THE MOST EXPENSIVE PAINTINGS EVER SOLD IN THE WORLD
“WHEN WILL YOU MARRY?” BY PAUL GAUGUIN
A sensuous Paul Gauguin painting of two Tahitian girls has been sold from a Swiss private collection for close to $300 million (± 4 Trilyun Rupiah), one of the highest prices believed to have been paid for an artwork, according to European and American art world insiders with knowledge of the matter.
The sale of the 1892 oil painting, “Nafea Faa Ipoipo (When Will You Marry?),” was confirmed by the seller, Rudolf Staechelin, 62, a retired Sotheby’s executive living in Basel, Switzerland, who through a family trust owns more than 20 works in a valuable collection of Impressionist and Post-Impressionist art, including the Gauguin, which has been on loan to the Kunstmuseum Basel for nearly a half-century.
Two dealers with knowledge of the matter, who declined to be named because of concerns over client confidentiality, said the painting had been purchased by a Qatari buyer, but Mr. Staechelin would not say whether the new owner was from Qatar, a tiny, oil-rich emirate. Sheikha Al Mayassa bint Hamad bin Khalifa Al-Thani who serves as the Chairperson of Qatar Museums is said to have purchased this painting in February 2015 through private auction. However, the Qatar Museums (formerly the Qatar Museums Authority) in Doha did not respond to calls and emails seeking comment.
Gauguin’s Tahiti-period paintings are among the most admired and coveted artworks of the Post-Impressionist period. This particular piece, focusing on the enigmatic interplay between two girls in a Polynesian landscape, was painted during the first of the artist’s two spells living in Tahiti.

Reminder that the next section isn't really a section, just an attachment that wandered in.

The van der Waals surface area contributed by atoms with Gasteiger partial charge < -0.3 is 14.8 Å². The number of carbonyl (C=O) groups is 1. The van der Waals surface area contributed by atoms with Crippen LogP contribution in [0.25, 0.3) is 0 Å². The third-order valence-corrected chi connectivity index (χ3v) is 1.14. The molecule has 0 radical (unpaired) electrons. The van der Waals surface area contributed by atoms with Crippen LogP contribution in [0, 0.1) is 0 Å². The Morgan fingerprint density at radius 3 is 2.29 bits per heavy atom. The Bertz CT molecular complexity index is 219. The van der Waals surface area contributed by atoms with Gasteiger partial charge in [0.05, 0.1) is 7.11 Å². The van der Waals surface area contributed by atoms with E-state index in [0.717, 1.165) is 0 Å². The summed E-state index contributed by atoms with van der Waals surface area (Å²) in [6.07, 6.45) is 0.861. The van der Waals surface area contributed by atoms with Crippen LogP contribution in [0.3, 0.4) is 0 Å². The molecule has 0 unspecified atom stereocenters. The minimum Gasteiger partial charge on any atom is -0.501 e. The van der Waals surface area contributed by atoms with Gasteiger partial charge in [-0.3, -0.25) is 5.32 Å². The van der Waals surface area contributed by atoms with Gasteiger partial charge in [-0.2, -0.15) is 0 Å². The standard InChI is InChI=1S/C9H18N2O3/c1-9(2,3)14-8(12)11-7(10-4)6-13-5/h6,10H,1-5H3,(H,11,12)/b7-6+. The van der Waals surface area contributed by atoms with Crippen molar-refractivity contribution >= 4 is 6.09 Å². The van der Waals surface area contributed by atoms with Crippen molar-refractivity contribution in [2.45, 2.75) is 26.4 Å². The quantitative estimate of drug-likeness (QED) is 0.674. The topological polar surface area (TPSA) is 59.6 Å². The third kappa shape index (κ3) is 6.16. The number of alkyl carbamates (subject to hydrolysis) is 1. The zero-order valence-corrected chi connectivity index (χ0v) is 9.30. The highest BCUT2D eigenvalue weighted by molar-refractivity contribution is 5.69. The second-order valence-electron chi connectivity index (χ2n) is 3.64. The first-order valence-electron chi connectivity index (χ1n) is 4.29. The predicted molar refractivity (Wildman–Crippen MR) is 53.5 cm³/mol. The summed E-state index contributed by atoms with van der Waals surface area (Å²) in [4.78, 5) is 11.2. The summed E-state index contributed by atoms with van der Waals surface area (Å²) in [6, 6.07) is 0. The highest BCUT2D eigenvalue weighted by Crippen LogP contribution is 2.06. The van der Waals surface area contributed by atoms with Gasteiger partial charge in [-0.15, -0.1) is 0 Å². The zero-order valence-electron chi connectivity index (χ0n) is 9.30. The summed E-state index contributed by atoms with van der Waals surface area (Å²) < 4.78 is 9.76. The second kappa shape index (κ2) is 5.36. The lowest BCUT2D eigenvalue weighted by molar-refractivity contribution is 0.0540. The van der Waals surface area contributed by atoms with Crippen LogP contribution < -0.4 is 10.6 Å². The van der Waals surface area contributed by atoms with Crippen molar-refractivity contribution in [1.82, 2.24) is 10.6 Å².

Details of the painting
The front and middle ground are built up in areas of green, yellow and blue. A traditionally dressed young woman has settled on the threshold between the front and middle ground. Richard Field suggests the white tiare flower behind her left ear indicates she is seeking a husband. Behind her a second figure in a high-necked Western-style dress sits erectly. Field thought her gesture derives from Buddhist art.
Naomi E. Maurer subsequently identified it as a mudra denoting threatening or warning. The front woman stretches herself, her facial features stylized and simplified. Field thought her pose had a Japanese precedent, Charles F. Stuckey suggests Delacroix’s Women of Algiers, he rear female figure is flush with the yellow-blue area. Her face is painted with individual features and represents the centre of the image. The pink color of her dress is clearly distinct from the other colours. At the bottom right is the inscription “NAFEA Faa ipoipo” (When will you marry). Gauguin commonly inscribed his paintings in Tahitian at this time: he was fascinated by the language, though never advanced beyond its rudiments.
(Sources : Wikipedia and New York Times)
“INTERCHANGE” BY WILLEM DE KOONING
In September 2015 David Geffen, an American business magnate and art collector, sold De Kooning’s oil painting “Interchange” for $300 million (4 Trilyun Rupiah) to hedge fund billionaire Ken Griffin. As of 2016 this is the highest price paid for a painting, even when inflation is taken into account, perhaps matched by the sale for “close to $300 million” of Paul Gauguin’s When Will You Marry? in February 2015.
Ken Griffin, who runs his $25 billion hedge fund empire out of Chicago, is on the board of trustees of the Art Institute of Chicago and “Interchange” painting is on display at the Art Institute.
The “Interchange”, a seminal masterpiece of Abstract Expressionism from the prime date of 1955, was originally sold for a record $20.68 million in 1989 against an estimate of $4-6 million, the highest price ever paid for a contemporary work at auction and a record for a living artist. The work had been sold at auction by the estate of Edgar J. Kauffman Jr., who had bought the painting in 1955 for $4,000. The buyer at the time was a Japanese collector who went by the name of Mountain Tortoise. The painting was ultimately resold after the crash of 1990 and was until recently the cornerstone of the collection of producer David Geffen.
(Sources : Wikipedia, Art Market Monitor, and CNN)